doi:10.1001/jamaophthalmol.2013.2303
PMCID: PMC3625501  PMID: 23392454
8.  Association between Polymorphisms of Complement Pathway Genes and Age-Related Macular Degeneration in a Chinese Population 
Purpose.
We assessed the association between complement pathway genes and age-related macular degeneration (AMD) in a Chinese population.
Methods.
In a case-control study, 165 AMD patients and 216 unrelated controls were recruited from two hospitals in central China. We selected and genotyped six single nucleotide polymorphisms (SNPs) of four complement pathway genes, including rs800292 and rs1410996 of complement H (CFH), rs9332739 of complement 2 (C2), rs4151667 of complement factor B (CFB), and rs2241394 and rs2230199 of complement 3 (C3). The associations between SNPs and AMD, adjusted by age and sex, were assessed by using logistic regression models and haplotype association analysis.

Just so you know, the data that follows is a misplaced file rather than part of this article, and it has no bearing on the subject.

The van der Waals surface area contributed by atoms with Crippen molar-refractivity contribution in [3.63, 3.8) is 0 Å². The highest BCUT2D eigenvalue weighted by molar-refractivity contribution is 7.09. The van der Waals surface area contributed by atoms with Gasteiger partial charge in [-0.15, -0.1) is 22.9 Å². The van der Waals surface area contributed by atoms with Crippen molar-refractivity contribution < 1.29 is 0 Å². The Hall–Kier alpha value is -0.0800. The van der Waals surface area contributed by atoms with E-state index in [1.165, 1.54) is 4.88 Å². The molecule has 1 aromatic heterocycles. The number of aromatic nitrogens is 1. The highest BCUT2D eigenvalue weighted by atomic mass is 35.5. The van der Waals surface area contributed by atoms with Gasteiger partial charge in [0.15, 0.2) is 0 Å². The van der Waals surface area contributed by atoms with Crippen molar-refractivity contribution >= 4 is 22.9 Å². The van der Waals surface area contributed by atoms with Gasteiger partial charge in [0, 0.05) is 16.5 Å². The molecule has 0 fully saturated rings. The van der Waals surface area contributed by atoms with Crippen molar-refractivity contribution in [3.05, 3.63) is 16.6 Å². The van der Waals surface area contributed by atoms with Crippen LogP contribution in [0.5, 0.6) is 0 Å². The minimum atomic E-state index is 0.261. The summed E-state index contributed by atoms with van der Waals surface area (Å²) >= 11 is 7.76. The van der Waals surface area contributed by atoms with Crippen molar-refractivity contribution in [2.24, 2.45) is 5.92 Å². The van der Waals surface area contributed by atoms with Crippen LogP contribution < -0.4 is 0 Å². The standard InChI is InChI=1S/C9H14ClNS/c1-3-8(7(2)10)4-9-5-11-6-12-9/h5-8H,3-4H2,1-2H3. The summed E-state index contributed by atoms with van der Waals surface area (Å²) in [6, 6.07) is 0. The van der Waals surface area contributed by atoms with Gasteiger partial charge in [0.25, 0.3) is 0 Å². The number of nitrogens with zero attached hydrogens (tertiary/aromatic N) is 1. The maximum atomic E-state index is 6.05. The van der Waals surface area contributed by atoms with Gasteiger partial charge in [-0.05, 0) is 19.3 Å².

Results.
In our study, two SNPs of CFH and their haplotypes were associated significantly with AMD, and the adjusted odd ratios (ORs) were 2.45 (95% confidence interval [CI] 1.25–4.79) for rs800292 (genotype GG versus AA), 2.49 (95% CI 1.24–5.00) for rs1410996 (genotype TT versus CC), and 4.45 (95% CI 2.32–8.55) for haplotype block of rs800292–rs1410996 (haplotype G–C versus A–C), respectively. The haplotype of C2/CFB also was associated significantly with AMD, and the adjusted OR was 8.86 (95% CI 1.88–41.69) for the haplotype block of rs9332739–rs4151667 (haplotype G–A versus G–T), though no relationship was found in genotype association analysis of the two SNPs of C2/CFB. With the sample size of our study, no relationship was found for AMD and the two SNPs of C3.